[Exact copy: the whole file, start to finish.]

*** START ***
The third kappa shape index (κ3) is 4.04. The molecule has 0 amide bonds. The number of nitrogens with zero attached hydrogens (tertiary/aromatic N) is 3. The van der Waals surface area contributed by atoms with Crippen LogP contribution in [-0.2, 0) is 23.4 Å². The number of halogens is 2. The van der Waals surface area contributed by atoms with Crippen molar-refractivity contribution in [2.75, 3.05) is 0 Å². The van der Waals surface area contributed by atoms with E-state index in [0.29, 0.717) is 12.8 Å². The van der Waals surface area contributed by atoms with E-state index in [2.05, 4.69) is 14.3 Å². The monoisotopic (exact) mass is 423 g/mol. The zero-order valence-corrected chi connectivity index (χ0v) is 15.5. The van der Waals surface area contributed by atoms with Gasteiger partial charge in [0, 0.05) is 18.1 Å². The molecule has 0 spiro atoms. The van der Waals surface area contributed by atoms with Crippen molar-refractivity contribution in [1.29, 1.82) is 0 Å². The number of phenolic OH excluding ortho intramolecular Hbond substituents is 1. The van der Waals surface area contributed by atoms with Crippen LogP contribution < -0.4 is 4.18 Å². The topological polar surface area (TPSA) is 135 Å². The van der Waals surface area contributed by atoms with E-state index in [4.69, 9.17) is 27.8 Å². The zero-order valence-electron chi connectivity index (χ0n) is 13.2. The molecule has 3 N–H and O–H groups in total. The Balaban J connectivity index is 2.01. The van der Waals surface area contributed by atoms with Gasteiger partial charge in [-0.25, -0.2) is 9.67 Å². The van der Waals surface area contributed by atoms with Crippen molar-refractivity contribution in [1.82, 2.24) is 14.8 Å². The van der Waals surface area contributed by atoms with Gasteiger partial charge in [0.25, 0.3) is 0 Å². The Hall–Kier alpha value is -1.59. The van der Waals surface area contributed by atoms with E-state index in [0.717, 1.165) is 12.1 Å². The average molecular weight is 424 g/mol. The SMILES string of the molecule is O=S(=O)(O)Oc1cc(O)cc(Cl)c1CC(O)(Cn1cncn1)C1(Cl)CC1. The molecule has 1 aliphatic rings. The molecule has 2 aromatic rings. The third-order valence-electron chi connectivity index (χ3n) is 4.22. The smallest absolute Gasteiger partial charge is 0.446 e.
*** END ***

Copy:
The third kappa shape index (κ3) is 4.04. The molecule has 0 amide bonds. The number of nitrogens with zero attached hydrogens (tertiary/aromatic N) is 3. The van der Waals surface area contributed by atoms with Crippen LogP contribution in [-0.2, 0) is 23.4 Å². The number of halogens is 2. The van der Waals surface area contributed by atoms with Crippen molar-refractivity contribution in [2.75, 3.05) is 0 Å². The van der Waals surface area contributed by atoms with E-state index in [0.29, 0.717) is 12.8 Å². The van der Waals surface area contributed by atoms with E-state index in [2.05, 4.69) is 14.3 Å². The monoisotopic (exact) mass is 423 g/mol. The zero-order valence-corrected chi connectivity index (χ0v) is 15.5. The van der Waals surface area contributed by atoms with Gasteiger partial charge in [0, 0.05) is 18.1 Å². The molecule has 0 spiro atoms. The van der Waals surface area contributed by atoms with Crippen molar-refractivity contribution in [1.29, 1.82) is 0 Å². The number of phenolic OH excluding ortho intramolecular Hbond substituents is 1. The van der Waals surface area contributed by atoms with Crippen LogP contribution < -0.4 is 4.18 Å². The topological polar surface area (TPSA) is 135 Å². The van der Waals surface area contributed by atoms with E-state index in [4.69, 9.17) is 27.8 Å². The zero-order valence-electron chi connectivity index (χ0n) is 13.2. The molecule has 3 N–H and O–H groups in total. The Balaban J connectivity index is 2.01. The van der Waals surface area contributed by atoms with Gasteiger partial charge in [-0.25, -0.2) is 9.67 Å². The van der Waals surface area contributed by atoms with Crippen molar-refractivity contribution in [1.82, 2.24) is 14.8 Å². The van der Waals surface area contributed by atoms with Gasteiger partial charge in [0.25, 0.3) is 0 Å². The Hall–Kier alpha value is -1.59. The van der Waals surface area contributed by atoms with E-state index in [0.717, 1.165) is 12.1 Å². The average molecular weight is 424 g/mol. The SMILES string of the molecule is O=S(=O)(O)Oc1cc(O)cc(Cl)c1CC(O)(Cn1cncn1)C1(Cl)CC1. The molecule has 1 aliphatic rings. The molecule has 2 aromatic rings. The third-order valence-electron chi connectivity index (χ3n) is 4.22. The smallest absolute Gasteiger partial charge is 0.446 e.